Was there any doubt this series was going to be a long one? After laying an egg in Game 3, the St. Louis Blues bounced back with a 4-2 win in Game 4 that left the home crowd singing along to “Gloria,” and the Stanley Cup Final against the Boston Bruins tied at two games apiece.
Here’s everything you need to know about how Game 4 played out in this edition of ESPN Stanley Cup Playoffs Daily.
About last night …
Boston goalie Tuukka Rask called St. Louis the more desperate team on Monday, and he’s probably right. The Blues benefited from some lineup maneuvering by coach Craig Berube — Vince Dunn, making his Stanley Cup Final debut returning from injury, and Zach Sanford, a nice boost on the second line, both assisted on the first goal — as St. Louis scored 43 seconds in (thanks, Ryan O’Reilly) then weathered some attacks from Boston, including a short-handed goal. (If you’re looking to criticize something about the Blues’ game, look to their power play, which was rough to watch). In the end, it was O’Reilly who scored again for the game-winner. The veteran center, who had just three playoff goals entering this game, buzzed all night.
The Blues, with renewed discipline, have now scored in the opening two minutes of a game six times in the playoffs, and at least once in all four rounds. They’re 5-0 so far when doing so. Rask, by the way, looked vulnerable for the first time in a while. It was the first time he allowed three goals in regulation since the second round against Columbus. And once again, Jordan Binnington and the Blues prove they rule the ice when rebounding after a loss this postseason.
1. Ryan O’Reilly, C, St. Louis Blues. O’Reilly did something only three players have done previously: Score in the opening minute of a Stanley Cup Final game and later score the eventual game-winner of the same game. (The others: Fernando Pisani in 2006 for the Oilers, Bernie Geoffrion in 1958 for the Canadiens and Sid Smith in 1951 for the Maple Leafs).
Ryan O’Reilly breaks down how the Blues bounced back to even the series after Game 3 and also praises Jordan Binnington’s performance in the net.
3. Zach Sanford, LW, St. Louis Blues. Stanford drew into the lineup in Game 3 thanks to Oskar Sundqvist‘s suspension. He played so well, Blues coach Craig Berube promoted Sanford to the second line in Game 4. He did not disappoint, adding a nice boost to the line.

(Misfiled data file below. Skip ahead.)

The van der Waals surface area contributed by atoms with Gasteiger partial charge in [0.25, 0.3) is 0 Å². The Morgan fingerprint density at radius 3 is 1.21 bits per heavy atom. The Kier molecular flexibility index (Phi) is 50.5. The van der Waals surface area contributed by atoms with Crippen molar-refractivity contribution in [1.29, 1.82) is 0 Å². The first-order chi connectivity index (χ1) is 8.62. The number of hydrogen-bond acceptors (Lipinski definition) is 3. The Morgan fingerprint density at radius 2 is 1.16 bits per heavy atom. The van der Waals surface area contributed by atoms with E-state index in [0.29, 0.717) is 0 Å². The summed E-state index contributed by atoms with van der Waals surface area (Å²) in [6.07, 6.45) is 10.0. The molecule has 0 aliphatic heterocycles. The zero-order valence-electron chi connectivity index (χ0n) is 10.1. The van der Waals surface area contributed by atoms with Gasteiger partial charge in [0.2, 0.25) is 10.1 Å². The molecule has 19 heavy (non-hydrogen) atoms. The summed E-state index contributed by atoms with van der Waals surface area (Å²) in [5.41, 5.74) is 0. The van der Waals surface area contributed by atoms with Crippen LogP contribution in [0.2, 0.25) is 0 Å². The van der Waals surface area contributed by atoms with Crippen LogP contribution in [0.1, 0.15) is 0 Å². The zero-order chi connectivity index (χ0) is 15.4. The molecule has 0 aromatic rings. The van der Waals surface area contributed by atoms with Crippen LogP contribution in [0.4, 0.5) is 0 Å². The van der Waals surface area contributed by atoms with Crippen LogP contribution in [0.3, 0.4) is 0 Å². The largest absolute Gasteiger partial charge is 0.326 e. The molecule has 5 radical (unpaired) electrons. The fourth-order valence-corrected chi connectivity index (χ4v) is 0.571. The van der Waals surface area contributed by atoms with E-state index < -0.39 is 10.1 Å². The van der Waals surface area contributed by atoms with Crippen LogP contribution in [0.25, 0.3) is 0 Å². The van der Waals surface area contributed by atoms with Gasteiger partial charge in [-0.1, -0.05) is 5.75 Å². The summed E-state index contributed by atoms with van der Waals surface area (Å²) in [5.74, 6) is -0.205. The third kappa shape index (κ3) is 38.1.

Play of the night
– Sportsnet (@Sportsnet) June 4, 2019
The crowd went absolutely berserk after this goal, just 43 seconds into the game.
Dud of the night
The Bruins losing captain Zdeno Chara in the second period after a puck deflected to his face and he bled profusely. Chara could miss Game 5, which is especially troublesome considering the team is already without top-four defenseman Matt Grzelcyk (concussion protocol). Chara got some stitches and may need dental work later, according to coach Bruce Cassidy. If he cannot go for Game 5, the Bruins will turn to either Steven Kampfer (two games of playoff experience this spring), or a fellow left-handed shot like Urho Vaakanainen or Jakob Lazon, who both have limited NHL experience.
Social post of the day
Sports: they bring people* together.
*Brett Hull’s face and a chinchilla named Boris
– Joan Niesen (@JoanNiesen) June 4, 2019
Once again, the crowd in St. Louis was … a scene.
“He’s a guy who wants to be out there. He wants to battle and be with the guys. He wasn’t gonna miss that opportunity. He doesn’t get back on the ice, but he’s a warrior. If there’s any chance for him to be back, he’ll be back. If not, it’ll be next man up again. Whoever our next guy up is will have to fill that role admirably — and they’re big feet to fill.” — David Backes on Zdeno Chara returning to the bench to sit with teammates in the third, even though he was not medically cleared to play.